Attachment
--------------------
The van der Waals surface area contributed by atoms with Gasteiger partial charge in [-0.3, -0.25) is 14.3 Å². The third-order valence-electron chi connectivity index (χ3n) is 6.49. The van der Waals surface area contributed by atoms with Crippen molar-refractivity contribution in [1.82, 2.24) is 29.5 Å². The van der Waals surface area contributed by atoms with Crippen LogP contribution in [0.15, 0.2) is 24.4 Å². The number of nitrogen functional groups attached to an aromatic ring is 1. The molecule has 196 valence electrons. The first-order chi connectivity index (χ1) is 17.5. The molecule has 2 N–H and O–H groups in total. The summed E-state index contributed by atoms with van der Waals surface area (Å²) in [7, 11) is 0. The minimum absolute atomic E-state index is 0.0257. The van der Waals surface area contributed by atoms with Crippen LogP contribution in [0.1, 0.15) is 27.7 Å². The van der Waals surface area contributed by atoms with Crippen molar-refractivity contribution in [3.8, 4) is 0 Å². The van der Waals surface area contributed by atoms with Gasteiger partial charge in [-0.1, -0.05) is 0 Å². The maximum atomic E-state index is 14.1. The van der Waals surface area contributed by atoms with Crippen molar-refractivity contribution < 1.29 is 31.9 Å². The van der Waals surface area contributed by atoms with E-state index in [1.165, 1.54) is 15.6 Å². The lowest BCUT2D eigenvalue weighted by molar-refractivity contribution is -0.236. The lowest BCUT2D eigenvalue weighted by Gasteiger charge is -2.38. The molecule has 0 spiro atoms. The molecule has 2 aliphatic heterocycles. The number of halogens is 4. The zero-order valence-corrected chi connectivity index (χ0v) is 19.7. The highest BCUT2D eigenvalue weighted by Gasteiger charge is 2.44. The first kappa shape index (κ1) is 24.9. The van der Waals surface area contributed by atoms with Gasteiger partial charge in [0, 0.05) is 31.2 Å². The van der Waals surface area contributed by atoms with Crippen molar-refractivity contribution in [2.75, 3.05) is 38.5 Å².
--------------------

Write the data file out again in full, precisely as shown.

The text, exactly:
The van der Waals surface area contributed by atoms with Gasteiger partial charge in [-0.3, -0.25) is 14.3 Å². The third-order valence-electron chi connectivity index (χ3n) is 6.49. The van der Waals surface area contributed by atoms with Crippen molar-refractivity contribution in [1.82, 2.24) is 29.5 Å². The van der Waals surface area contributed by atoms with Crippen LogP contribution in [0.15, 0.2) is 24.4 Å². The number of nitrogen functional groups attached to an aromatic ring is 1. The molecule has 196 valence electrons. The first-order chi connectivity index (χ1) is 17.5. The molecule has 2 N–H and O–H groups in total. The summed E-state index contributed by atoms with van der Waals surface area (Å²) in [7, 11) is 0. The minimum absolute atomic E-state index is 0.0257. The van der Waals surface area contributed by atoms with Crippen LogP contribution in [0.1, 0.15) is 27.7 Å². The van der Waals surface area contributed by atoms with Crippen molar-refractivity contribution in [3.8, 4) is 0 Å². The van der Waals surface area contributed by atoms with Gasteiger partial charge in [-0.1, -0.05) is 0 Å². The maximum atomic E-state index is 14.1. The van der Waals surface area contributed by atoms with Crippen molar-refractivity contribution < 1.29 is 31.9 Å². The van der Waals surface area contributed by atoms with E-state index in [1.165, 1.54) is 15.6 Å². The lowest BCUT2D eigenvalue weighted by molar-refractivity contribution is -0.236. The lowest BCUT2D eigenvalue weighted by Gasteiger charge is -2.38. The molecule has 0 spiro atoms. The molecule has 2 aliphatic heterocycles. The number of halogens is 4. The zero-order valence-corrected chi connectivity index (χ0v) is 19.7. The highest BCUT2D eigenvalue weighted by Gasteiger charge is 2.44. The first kappa shape index (κ1) is 24.9. The van der Waals surface area contributed by atoms with Gasteiger partial charge in [0, 0.05) is 31.2 Å². The van der Waals surface area contributed by atoms with Crippen molar-refractivity contribution in [2.75, 3.05) is 38.5 Å².